On 30th December 1862, a pointsman was arrested whilst drunk at work in Low Blantyre and nearly caused a huge rail accident!
That Tuesday night, the county police apprehended a pointsman on the Hamilton and Glasgow Railway, named Archibald Kennedy, residing at Blantyre. They accused him of culpable and reckless neglect of duty.
It appears that on the evening of Saturday 27th December 1862, a passenger train left Hamilton station at about a quarter past six o’clock heading for Glasgow. Upon the train reaching the junction of the Hamilton and Strathaven Railway, near Greenfield Farm (Betram Street Burnbank), at which Kennedy was pointsman, the pointsman (who was worse of liquor) set the points there for the Strathaven line running through Springwell, instead of allowing the train to proceed along the main line towards Glasgow.
He thus caused the train to run off the main line to a distance of about 400 yards, alongst the Strathaven Railway through Springwell. Fortunately no accident occurred, and the train, being backed up again on to the main line, proceeded, without any long delay. The prisoner (who wore on his breast a war-medal in court, was above forty years of age) and was examined before the Sheriff being committed to prison.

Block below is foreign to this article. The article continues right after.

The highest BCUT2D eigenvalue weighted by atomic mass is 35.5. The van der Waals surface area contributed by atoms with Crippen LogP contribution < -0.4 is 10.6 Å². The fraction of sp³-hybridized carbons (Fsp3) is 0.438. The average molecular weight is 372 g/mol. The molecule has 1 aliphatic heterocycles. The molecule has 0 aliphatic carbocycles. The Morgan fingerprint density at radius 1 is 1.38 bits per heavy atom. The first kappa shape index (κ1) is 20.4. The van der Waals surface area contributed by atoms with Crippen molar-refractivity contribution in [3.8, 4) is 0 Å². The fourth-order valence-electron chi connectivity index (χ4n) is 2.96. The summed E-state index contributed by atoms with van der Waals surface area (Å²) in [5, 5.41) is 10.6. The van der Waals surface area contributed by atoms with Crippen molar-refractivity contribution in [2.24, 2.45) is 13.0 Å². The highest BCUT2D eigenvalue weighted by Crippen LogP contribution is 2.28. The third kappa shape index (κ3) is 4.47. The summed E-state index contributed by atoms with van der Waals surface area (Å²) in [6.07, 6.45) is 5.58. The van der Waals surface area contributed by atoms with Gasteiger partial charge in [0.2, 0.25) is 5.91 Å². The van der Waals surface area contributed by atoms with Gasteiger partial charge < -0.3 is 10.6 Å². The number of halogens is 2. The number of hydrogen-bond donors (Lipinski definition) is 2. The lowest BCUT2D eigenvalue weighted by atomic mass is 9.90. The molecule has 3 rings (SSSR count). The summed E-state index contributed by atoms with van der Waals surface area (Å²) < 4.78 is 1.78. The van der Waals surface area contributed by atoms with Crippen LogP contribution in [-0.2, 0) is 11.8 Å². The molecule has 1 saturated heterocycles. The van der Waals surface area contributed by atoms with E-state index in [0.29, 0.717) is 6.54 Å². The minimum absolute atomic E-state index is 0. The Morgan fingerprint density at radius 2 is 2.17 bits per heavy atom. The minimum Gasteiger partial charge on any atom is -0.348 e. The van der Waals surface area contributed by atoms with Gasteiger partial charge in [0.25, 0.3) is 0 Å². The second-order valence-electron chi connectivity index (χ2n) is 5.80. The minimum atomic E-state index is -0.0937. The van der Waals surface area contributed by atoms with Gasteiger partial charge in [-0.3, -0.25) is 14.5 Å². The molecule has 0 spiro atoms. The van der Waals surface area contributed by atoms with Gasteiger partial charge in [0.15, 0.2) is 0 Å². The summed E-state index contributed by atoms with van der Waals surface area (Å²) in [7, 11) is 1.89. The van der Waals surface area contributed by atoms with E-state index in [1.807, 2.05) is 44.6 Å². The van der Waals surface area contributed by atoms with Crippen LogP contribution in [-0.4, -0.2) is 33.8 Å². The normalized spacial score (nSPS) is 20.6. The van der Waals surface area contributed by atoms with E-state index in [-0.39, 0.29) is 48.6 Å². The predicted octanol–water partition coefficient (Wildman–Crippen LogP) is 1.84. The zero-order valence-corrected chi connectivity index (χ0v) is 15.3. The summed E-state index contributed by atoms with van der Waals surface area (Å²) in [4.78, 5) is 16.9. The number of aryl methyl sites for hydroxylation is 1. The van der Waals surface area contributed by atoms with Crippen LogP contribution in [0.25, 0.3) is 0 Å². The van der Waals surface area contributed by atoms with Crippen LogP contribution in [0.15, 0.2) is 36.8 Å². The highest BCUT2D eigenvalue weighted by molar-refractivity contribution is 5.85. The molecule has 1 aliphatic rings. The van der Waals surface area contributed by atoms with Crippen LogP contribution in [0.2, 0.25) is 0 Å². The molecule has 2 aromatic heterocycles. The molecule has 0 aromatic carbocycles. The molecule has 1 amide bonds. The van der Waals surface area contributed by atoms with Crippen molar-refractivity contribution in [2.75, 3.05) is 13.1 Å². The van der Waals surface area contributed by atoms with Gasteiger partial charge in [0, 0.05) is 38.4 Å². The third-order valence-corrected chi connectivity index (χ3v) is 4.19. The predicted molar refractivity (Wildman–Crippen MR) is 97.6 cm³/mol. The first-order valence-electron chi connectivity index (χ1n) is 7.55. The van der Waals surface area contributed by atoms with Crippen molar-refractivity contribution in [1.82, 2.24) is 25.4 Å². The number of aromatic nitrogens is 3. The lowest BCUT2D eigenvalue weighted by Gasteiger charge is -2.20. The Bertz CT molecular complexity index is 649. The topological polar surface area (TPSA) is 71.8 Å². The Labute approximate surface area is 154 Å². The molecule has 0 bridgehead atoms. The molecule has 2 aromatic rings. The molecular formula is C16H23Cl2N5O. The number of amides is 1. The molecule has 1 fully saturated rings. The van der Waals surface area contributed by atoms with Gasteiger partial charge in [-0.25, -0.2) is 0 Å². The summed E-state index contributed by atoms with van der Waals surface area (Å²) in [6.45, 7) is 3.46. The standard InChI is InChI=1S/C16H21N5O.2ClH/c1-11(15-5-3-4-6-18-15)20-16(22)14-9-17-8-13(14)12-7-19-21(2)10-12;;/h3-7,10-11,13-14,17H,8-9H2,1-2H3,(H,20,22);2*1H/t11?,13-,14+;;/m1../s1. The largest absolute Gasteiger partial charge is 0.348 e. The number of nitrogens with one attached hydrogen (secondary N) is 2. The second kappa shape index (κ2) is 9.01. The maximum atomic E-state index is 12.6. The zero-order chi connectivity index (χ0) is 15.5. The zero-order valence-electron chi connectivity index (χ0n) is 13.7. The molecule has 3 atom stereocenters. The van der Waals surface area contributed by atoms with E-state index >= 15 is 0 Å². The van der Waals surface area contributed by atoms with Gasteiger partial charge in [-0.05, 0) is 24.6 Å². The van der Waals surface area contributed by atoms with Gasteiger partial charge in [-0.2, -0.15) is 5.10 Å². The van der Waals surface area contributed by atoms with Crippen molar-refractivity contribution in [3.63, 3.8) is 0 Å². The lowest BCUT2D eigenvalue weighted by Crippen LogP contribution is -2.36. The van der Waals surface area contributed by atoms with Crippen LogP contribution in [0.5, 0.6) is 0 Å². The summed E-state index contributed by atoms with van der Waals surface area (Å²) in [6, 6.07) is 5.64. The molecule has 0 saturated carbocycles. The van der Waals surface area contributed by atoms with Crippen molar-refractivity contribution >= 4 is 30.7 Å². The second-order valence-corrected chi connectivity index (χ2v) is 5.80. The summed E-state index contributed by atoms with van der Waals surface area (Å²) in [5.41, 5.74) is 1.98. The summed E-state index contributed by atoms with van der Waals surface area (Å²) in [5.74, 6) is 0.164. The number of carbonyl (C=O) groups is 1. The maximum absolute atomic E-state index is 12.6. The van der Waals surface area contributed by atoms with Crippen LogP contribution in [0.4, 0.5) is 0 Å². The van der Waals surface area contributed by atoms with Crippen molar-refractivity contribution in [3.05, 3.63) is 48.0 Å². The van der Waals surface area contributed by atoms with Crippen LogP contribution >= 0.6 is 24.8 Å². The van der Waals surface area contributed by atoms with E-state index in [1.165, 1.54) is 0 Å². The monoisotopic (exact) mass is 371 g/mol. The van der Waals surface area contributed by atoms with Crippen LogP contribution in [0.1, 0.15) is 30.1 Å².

Pictured on this 1896 map is the complex arrangement of tracks at that junction. The train should have carried on in the direction of the green arrow, but instead was diverted by Mr Kennedy’s inebriated state along the direction of the red arrow, that track only having opened less than year before.
From “Blantyre Explained” by Paul Veverka (c) 2018